Congress ends effort to kill limits on debit card fees
U.S. Representative Jeb Hensarling (R-TX) speaks to members of the media after meeting with U.S. President Elect Donald Trump at Trump Tower in the Manhattan borough of New York City, U.S., November 17, 2016. REUTERS/Mike Segar

Banks were regrouping on Thursday, a day after being handed a large defeat in the U.S. House, where Republicans sided with retailers in agreeing to preserve limits on debit card fees.

The financial industry insisted it was not done fighting to remove limits on the fees. Retailers were already looking to carry the fight to credit card fees.

"We are glad this fight is over, and are happy with our victory," said Austen Jensen with the Retail Industry Leaders Association. "The banks should clearly know that this is over with."

"This debate is not over," said Rob Nichols, president and CEO of the American Bankers Association.

The House had been considering a broad financial reform bill that included a repeal of the Durbin amendment, which established the limits on debit card fees. The limits were backed by Senator Dick Durbin of Illinois when the Dodd-Frank financial reform law was enacted in 2010.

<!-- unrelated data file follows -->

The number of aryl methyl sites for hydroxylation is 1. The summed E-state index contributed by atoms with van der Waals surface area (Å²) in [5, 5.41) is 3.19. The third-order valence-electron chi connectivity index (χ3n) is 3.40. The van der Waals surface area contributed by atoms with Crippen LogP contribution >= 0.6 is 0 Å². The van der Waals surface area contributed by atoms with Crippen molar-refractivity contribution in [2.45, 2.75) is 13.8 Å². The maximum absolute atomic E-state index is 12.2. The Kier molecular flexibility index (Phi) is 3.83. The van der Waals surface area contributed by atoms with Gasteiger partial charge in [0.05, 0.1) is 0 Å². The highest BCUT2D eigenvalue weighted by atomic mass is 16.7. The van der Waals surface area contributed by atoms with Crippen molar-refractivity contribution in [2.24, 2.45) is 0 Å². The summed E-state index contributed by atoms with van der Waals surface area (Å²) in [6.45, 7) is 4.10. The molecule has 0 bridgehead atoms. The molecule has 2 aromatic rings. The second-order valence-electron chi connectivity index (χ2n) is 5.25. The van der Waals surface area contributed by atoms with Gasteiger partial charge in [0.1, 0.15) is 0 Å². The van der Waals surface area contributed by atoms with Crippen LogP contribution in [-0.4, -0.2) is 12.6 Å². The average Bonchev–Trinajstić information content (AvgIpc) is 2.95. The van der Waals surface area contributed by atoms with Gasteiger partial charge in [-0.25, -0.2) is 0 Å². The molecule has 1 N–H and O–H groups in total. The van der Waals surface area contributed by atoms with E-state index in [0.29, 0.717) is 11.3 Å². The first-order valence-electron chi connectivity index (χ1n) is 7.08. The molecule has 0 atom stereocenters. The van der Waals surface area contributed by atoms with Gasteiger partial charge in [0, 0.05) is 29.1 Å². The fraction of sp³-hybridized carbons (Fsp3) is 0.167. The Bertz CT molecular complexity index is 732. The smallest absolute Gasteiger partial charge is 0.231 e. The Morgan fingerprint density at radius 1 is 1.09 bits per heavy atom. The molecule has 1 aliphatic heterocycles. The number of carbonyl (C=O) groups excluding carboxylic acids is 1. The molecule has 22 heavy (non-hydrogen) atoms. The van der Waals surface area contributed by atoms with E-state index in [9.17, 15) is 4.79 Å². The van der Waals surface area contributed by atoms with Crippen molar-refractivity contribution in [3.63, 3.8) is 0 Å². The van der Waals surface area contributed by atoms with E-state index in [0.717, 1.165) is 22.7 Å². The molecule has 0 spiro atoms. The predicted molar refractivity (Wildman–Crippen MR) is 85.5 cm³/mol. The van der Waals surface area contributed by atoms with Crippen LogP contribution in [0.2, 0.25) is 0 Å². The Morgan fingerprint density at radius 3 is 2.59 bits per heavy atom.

The effort to remove the card fee limits had drawn strong opposition in the House. Representative Jeb Hensarling, the bill's author, announced Wednesday he would end the effort to eliminate the Durbin amendment because he did not want to see his entire finance bill upended.

"I’ve said before that repeal of the Durbin amendment was the most contentious part of the bill among Republicans," he said in a statement. "We won’t let this one provision hinder passage of an important priority bill."

The full House is expected to vote on Hensarling's bill in the coming weeks, but there is enough opposition in the Senate that it will probably not become law.

The feud over government caps on the fees retailers pay when accepting debit cards has run red hot ever since the limits were imposed. With billions of dollars in revenue at stake, banks and retailers have battled nearly constantly in Washington.

Retailers have argued the cap is critical to control sky-high costs imposed by a handful of card servicers, while banks insist the limit represents government meddling in private industry.

Nichols said limiting debit card fees was "wrong and Congress should fix it."

Under Dodd-Frank, the Federal Reserve was ordered to set limits on how much Visa and Mastercard could charge for processing debit card transactions. The end result nearly halved fees received by banks, dropping the cost of a debit card transaction from an average of 45 cents to an average of 24 cents.

(Reporting by Pete Schroeder; Editing by David Gregorio)